Landed property sees bigger slide in prices by 5.1%

LANDED homes are taking more of a hit than apartments in the lacklustre property market, with prices falling and demand drying up.

The price index for landed property has fallen 5.1 per cent over the past four quarters, well in excess of the 3.3 per cent slide in the non-landed index, according to the Urban Redevelopment Authority (URA).

“It was previously thought that the landed segment, which has so little new supply and strong demand, might be more resilient than other segments,” said Mr Ong Teck Hui, JLL national research director.

“The effect of the Total Debt Servicing Ratio (TDSR) on the landed segment has turned out to be worse than anticipated… now, with severely constrained borrowing, there are probably much fewer potential buyers of landed homes. Or if they are still in the market, their budgets would have been substantially cut.”

The transaction volume for landed properties in the five quarters after TDSR was imposed at end-June last year is 65 per cent lower than that of the five quarters before TDSR, Mr Ong added. Non-landed property recorded a 57 per cent decline in sales volume over the same period.

Buyers’ preferences are also changing, moving towards smaller, more modern-looking living spaces found in the private apartment market, said Mr Ong Kah Seng, director of R’ST Research.

“Savvy property buyers feel there is less value in buying a landed home in Singapore where costs are high and designs tend to be older,” he added, noting also that buyers are looking to the Johor housing market for more affordable landed property.

Mr Ong said suburban areas, especially in the northern and western regions, have seen more of a pile-up in completed and unsold landed homes due to their outlying locations, which “would not reflect much prestige or exclusivity in owning a private property”.

In Sembawang and Canberra, demand from HDB upgraders would have been substantially absorbed by some non-landed projects as well, including the One Canberra executive condominium, SkyPark Residences, Canberra Residences and The Nautical, said Mr Ong of R’ST Research.

Another factor is that it has become harder to get approvals for Singapore Permanent Residents (PRs) to buy landed homes, said Mr Nicholas Mak, SLP International executive director.

Buying landed homes is limited to Singaporeans and PRs, but PRs can buy only one landed home for their own occupation, with the purchase subject to government approval.

The Singapore Land Authority (SLA) further tightened eligibility criteria over the past two years. The number of approvals a year fell from 145 in 2010 to 117 in 2011, and 31 in 2012 – the first full year after tightening – and 11 last year. Nine approvals were granted in the first three quarters of this year, and eight in the same period last year, an SLA spokesman said.

Developers of landed projects with slow sales say they are concerned about how the measures are biting.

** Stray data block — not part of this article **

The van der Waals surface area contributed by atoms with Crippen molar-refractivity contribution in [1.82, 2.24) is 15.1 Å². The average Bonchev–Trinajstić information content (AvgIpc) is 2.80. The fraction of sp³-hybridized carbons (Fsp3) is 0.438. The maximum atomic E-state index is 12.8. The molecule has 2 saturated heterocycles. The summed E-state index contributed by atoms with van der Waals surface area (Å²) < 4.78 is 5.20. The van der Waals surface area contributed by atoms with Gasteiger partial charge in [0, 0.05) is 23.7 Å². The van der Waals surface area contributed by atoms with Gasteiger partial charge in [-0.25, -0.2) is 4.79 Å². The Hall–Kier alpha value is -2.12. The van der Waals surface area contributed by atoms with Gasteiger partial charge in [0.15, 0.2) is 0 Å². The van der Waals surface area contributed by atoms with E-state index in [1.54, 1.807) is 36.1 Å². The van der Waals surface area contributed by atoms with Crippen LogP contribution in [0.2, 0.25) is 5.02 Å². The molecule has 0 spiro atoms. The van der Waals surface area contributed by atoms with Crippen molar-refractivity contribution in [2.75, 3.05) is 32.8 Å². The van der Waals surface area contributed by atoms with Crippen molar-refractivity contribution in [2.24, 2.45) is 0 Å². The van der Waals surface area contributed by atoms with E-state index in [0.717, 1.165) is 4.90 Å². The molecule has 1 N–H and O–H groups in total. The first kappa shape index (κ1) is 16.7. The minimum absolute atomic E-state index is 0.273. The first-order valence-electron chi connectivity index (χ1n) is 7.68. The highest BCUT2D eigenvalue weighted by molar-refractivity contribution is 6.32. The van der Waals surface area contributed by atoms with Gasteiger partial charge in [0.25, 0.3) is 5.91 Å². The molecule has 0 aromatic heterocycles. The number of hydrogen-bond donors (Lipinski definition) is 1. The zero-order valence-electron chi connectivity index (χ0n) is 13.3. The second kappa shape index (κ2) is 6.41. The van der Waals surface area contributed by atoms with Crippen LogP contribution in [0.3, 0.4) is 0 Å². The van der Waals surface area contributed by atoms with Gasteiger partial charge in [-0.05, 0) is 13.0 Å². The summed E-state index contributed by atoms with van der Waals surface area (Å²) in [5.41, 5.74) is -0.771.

“Our agents are also suffering. We have taken steps to offer some discounts and, hopefully, buyers will see the value. Where (else) can you get a new landed house with a park or sea view?” said Mr Sam Chong, senior manager at Sunway, which developed Avant Parc in Sembawang. The completed project is selling at an average of $570 to $590 per sq ft (psf) of built-up area, with quantums from $2.488 million for a terrace home.

Mr Victor Ow, chairman and chief executive officer of Clydesbuilt Group, said the company is prepared to hold on to unsold homes at its completed Eleven @ Holland just as it held on to Lornie 18 residences during the 2009 recession.

It has started renting out Eleven @ Holland homes, with tenants for about eight homes already moving in. By the third quarter of next year, Mr Ow expects at least 75 per cent of homes to be taken up. Pricing at the project is an average of $1,050 psf, unchanged from its launch in June 2011.

“Despite cooling measures, good-quality projects in prime locations won’t be affected in the long term,” said Mr Ow.

At Belgravia Villas on Ang Mo Kio Avenue 5, which was launched a year ago with completion due in 2018, 31 of 118 landed homes have been sold at prices from $800 to $850 psf.

“Given recent government rules for strata-landed homes, future supply will be limited. We are confident our project will do well,” said Mr Darren Lim, assistant marketing manager at Tong Eng Brothers. Tong Eng’s unit Fairview Developments is building the project.

Consultants say the investment outlook for landed property remains encouraging. The vacancy rate for such homes was 3.5 per cent as at the third quarter while that for apartments was 8.2 per cent.

The average upcoming supply of 710 landed properties per year from 2015 to 2018 could be “easily taken up during a buoyant market”, said Mr Mak.

Mr Ong of R’ST Research expects resale prices for landed homes in the central region to be flat or fall up to 5 per cent next year while prices at suburban locations will continue to dip, falling up to 7 per cent next year.

Those in city fringe locations are likely to see flat pricing next year as those areas have become established as the “best of both worlds” with convenience and reasonable pricing.

“Investment yields are generally lower than for private condominiums, with gross yields of 2.5 to 3.5 per cent… Landed homes are better products to buy for long-term capital appreciation,” he said.

8 Nov 2014 Straits Times

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